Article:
There were 1,859 households, out of which 25.4% had children under the age of 18 living with them, 49.8% were married couples living together, 12.9% had a female householder with no husband present, and 34.5% were non-families. 32.7% of all households were made up of individuals, and 18.2% had someone living alone who was 65 years of age or older. The average household size was 2.19 and the average family size was 2.75.

The age distribution was 19.1% under the age of 18, 7.6% from 18 to 24, 23.7% from 25 to 44, 25.2% from 45 to 64, and 24.4% who were 65 years of age or older. The median age was 45 years. For every 100 females, there were 77.7 males. For every 100 females age 18 and over, there were 73.9 males.

The median income for a household in the city was $25,521, and the median income for a family was $35,571. Males had a median income of $37,454 versus $18,375 for females. The per capita income for the city was $19,708. About 14.2% of families and 19.0% of the population were below the poverty line, including 24.1% of those under age 18 and 15.4% of those age 65 or over.



The 1987 Encyclopedia of Kentucky refers to Greenville as "the unofficial capital of the Black Belt", a reference to the area's production of coal and dark tobacco.[12]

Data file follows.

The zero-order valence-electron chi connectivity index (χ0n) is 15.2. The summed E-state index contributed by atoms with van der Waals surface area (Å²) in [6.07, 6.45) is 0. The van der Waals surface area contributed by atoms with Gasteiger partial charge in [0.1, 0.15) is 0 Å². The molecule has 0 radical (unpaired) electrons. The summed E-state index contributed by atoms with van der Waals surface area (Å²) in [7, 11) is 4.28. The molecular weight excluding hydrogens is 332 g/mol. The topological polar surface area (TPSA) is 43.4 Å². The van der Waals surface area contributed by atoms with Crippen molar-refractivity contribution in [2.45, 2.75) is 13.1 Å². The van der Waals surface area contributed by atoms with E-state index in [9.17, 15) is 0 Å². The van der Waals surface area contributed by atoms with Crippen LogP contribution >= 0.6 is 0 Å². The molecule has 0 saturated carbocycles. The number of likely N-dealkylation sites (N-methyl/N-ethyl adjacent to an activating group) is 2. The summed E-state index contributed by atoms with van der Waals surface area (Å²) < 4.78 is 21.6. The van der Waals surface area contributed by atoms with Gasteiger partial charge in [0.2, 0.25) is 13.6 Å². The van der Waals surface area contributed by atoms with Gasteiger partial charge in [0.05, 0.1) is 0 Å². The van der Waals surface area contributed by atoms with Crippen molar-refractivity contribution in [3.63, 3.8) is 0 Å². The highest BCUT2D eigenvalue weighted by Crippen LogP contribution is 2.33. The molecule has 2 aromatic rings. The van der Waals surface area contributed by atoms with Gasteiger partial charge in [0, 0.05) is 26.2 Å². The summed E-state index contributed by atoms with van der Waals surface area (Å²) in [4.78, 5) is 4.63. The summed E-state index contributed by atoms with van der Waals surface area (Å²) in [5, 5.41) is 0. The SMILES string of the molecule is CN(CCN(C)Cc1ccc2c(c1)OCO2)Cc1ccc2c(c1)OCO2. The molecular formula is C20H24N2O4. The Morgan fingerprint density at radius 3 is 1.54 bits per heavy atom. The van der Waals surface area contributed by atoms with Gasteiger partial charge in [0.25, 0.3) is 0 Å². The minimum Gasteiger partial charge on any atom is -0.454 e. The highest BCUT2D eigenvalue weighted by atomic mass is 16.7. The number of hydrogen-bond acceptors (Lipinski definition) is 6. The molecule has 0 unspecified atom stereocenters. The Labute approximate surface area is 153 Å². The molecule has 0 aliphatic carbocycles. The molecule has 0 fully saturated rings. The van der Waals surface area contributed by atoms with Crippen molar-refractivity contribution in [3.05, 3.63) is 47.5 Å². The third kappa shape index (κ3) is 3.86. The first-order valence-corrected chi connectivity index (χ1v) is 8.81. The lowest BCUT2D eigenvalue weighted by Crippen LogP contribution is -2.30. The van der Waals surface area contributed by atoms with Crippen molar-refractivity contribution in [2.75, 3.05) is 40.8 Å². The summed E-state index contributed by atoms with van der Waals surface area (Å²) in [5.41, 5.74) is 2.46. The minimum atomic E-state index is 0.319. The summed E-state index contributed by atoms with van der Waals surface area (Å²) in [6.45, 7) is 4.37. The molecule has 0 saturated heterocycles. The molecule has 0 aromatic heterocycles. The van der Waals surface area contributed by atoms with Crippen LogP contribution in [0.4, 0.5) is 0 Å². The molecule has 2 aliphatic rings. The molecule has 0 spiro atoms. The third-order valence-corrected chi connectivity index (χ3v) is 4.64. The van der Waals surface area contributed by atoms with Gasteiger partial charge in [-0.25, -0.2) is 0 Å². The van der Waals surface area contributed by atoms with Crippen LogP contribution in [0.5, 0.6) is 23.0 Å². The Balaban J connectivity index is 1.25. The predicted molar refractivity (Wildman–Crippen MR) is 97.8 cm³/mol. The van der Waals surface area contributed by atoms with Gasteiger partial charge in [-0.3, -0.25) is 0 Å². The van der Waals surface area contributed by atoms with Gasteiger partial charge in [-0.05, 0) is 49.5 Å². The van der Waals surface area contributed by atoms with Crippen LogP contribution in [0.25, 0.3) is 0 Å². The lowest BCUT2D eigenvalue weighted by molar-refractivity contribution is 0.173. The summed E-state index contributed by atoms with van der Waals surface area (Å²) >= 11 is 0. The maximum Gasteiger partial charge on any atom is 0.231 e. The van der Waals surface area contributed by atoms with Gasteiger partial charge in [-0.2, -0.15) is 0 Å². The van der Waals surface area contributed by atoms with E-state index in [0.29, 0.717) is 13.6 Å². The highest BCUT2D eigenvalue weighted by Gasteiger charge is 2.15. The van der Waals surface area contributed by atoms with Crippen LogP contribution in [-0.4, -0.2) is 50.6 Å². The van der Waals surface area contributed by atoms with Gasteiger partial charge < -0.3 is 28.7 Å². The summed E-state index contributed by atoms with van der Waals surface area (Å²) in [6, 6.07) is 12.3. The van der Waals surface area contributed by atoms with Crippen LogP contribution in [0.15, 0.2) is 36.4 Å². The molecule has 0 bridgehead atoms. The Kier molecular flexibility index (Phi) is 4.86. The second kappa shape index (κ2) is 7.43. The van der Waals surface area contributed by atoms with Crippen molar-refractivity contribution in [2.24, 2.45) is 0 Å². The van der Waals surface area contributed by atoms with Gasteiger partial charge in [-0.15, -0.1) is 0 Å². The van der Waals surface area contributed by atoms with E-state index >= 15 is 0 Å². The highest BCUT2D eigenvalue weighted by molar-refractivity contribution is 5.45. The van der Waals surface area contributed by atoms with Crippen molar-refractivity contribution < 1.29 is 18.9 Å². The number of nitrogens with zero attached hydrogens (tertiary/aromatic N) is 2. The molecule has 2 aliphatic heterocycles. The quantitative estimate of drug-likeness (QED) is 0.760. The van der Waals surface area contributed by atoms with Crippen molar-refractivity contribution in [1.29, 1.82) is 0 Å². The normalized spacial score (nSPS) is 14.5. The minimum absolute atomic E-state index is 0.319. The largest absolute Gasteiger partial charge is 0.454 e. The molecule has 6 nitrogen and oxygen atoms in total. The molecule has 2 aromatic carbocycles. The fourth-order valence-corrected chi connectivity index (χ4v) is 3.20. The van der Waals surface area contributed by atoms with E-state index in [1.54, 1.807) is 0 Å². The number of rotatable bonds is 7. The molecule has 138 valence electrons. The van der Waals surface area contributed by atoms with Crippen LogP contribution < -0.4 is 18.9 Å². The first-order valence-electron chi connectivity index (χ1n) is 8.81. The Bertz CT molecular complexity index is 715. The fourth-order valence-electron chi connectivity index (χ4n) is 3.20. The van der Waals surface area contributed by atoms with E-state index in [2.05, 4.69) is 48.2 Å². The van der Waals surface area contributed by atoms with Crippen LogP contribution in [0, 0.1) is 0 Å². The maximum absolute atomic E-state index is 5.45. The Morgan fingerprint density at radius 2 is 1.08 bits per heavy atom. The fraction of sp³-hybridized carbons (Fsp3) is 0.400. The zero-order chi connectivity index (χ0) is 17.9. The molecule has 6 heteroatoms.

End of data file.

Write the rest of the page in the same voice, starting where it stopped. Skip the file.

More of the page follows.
Greenville has a lending library, a branch of the Muhlenberg County Public Library.[13] Schools located in town include Greenville Elementary School and Muhlenberg South Middle School.

Arts and culture


Veterans Plaza


The Muhlenberg County Veterans Mall and Plaza was originally constructed in the mid-1980s as the "Muhlenberg County War Memorial" to honor veterans who fought in World War I, World War II, the Korean War and the Vietnam War. The construction of the current plaza began in the mid-2000s as a part of the Muhlenberg County Courthouse renovations. New additions to the memorial include the Lt. Ephraim McLean Brank Memorial, located at the entrance of the plaza and the Historic Gristmill Stone which is a tribute to the song "Paradise" by John Prine.[14][15]

Thistle Cottage

Thistle Cottage in Greenville, Kentucky

Thistle Cottage, formerly the Duncan Cultural Center, occupies the former home of William Graham Duncan on Cherry Street in Greenville. Constructed in 1912, the home was donated to the city of Greenville by Hamilton Richardson Duncan Sr., the last of the Duncan family to reside there, in 1986. It became the Duncan Cultural Center a year later but did not open to the public until 1989. The house became a part of Muhlenberg County Public Libraries in 2013, at which time the name reverted to Thistle Cottage, as the home was originally christened by builder William G. Duncan.[16]

Today, the Center displays a number of artifacts related to the history and culture of Muhlenberg County, including a coal museum. It is also available for rent to host parties and other special events.

Muhlenberg County Rail Trail

A refurbished railcar from the Paducah and Louisville Railway along the Muhlenberg County Rail Trail